Sunday, January 25, 2009

Fact or Fiction?

A manager has a problem. He was fired and replaced by his trusted lieutenant. The lieutenant in question was a personal friend; he had been invited to his boss's house; they had traveled together.

All the while the lieutenant was scheming to get rid of his boss. Eventually, it did happen. Alas, the lieutenant's victory was pyrrhic. After a short time he too was fired. Now he has emailed his former boss to ask for a reference he can use on his job hunt.

The manager himself is about to start a new job. His problem is: should he write a reference for his back-stabbing ex-friend?

The debate is taking place on the website of the Financial Times. Convened by Lucy Kellaway it reads like a cross between a seminar discussion and a business meeting. Examining the varied view
points will show us how to analyze an ethical dilemma. Link here.

The first, and easiest reaction, assumes that it is not a problem. Since the ex-friend stabbed him in the back, he should ignore the request. Or else, he can avenge himself by writing a reference that is sure to keep the man unemployed.

Of course, ignoring the request is a hostile act. If the lieutenant, in his job search, cannot offer a reference from his former boss, it will surely count against him.

But if the manager uses the occasion to avenge himself this would make him look petty and vindictive.
Besides, what if the lieutenant was an honest and effective executive? What if that man's good character is well known in their industry? The manager must consider what his action will be saying about him.

And then, what would happen if the lieutenant hears about the bad reference or is called upon to explain why there is no reference? Will he not need to defend himself, by explaining why the manager was dismissed? Surely, he will spin the events to make the manager look less than competent.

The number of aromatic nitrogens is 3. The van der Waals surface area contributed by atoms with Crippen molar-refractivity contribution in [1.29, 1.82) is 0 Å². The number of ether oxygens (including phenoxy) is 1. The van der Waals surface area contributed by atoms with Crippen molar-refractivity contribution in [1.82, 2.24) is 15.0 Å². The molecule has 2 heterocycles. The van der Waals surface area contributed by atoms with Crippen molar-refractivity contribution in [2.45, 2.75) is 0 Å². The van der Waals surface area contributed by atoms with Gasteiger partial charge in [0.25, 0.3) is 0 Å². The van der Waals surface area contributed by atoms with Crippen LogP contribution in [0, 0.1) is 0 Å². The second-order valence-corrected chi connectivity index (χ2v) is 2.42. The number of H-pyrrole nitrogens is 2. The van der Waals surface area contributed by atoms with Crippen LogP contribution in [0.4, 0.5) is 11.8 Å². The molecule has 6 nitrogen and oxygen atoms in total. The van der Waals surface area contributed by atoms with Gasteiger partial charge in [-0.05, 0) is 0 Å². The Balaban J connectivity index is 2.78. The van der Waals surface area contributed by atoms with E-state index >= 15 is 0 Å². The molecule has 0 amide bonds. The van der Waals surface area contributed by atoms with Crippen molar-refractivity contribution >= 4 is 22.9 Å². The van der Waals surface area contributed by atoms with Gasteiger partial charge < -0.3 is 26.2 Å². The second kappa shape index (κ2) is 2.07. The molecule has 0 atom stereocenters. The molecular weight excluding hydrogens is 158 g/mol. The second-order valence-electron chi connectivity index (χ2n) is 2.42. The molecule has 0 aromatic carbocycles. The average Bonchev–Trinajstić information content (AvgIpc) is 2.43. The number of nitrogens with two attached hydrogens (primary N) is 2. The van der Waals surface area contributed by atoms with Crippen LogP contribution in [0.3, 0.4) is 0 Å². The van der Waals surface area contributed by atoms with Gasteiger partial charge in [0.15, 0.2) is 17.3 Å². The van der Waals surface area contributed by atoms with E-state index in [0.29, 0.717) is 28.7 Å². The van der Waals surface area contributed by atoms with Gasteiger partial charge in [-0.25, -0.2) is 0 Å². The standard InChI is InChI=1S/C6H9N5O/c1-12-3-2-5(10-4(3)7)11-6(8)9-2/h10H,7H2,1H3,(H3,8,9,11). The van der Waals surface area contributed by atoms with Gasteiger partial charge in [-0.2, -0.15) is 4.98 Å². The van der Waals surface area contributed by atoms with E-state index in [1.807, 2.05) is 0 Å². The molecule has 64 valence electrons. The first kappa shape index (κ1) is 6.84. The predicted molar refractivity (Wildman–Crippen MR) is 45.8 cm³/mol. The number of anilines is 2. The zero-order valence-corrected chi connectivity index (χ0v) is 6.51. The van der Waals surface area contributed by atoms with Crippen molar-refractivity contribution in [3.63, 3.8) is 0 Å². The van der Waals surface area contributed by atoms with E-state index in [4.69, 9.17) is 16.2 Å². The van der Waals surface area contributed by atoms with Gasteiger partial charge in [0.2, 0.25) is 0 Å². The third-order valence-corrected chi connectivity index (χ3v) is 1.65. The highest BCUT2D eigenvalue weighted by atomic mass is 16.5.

If, on the other hand, the manager writes a favorable reference, the lieutenant cannot bad mouth him without looking bad himself.

Several of Kallaway's readers are not so quick to accept the manager's version of events. Quite correctly. The manager feels that his lieutenant led a cabal that had him replaced. But is this a true version of the facts or is it a congealed myth designed to cover up the manager's failure?

Anyone who is counseling the manager must first do his own due diligence. He will need to engage the manager in a discussion through which he will be able to learn whether the manager's version is fact of fiction?

Obviously, a one paragraph presentation of the problem obscures too many facts.

Other readers would ask the manager other pertinent questions. Have these two men maintained contact? If not, whose decision was it?

I suspect that they have not. Otherwise the email asking for a reference would not have come as a surprise. This also suggests that they have never sat down to talk over what happened.

As one reader pointed out, such a clearing of the air would have provided the lieutenant an opportunity to apologize, if such is in order, or to make amends. It may even allow him to explain the events in a way that shows that he did not initiate a coup, but had been drawn into the process by higher-ups who had already decided to replace the manager.

We do not even know whether the lieutenant was fired because he did a bad job, because his bad character made him an ineffective boss, or because the financial crisis undermined their business?

On the other hand, let us say that the manager wants to rise above the psychodrama and write a good reference. This will only reflect well on him if the lieutenant is fundamentally competent and honorable. If a new firm discovers that the reference has overlooked salient details, it will reflect badly on the manager.

I cannot answer these questions, for lack of relevant information. I want merely to outline the correct approach to making a decision.

If a man comes to consult with you and offers a heartfelt, emotion-laden narrative of events, your first reaction should be to think that if it makes for a good story it is probably untrue. Real life never fits neatly into myth.

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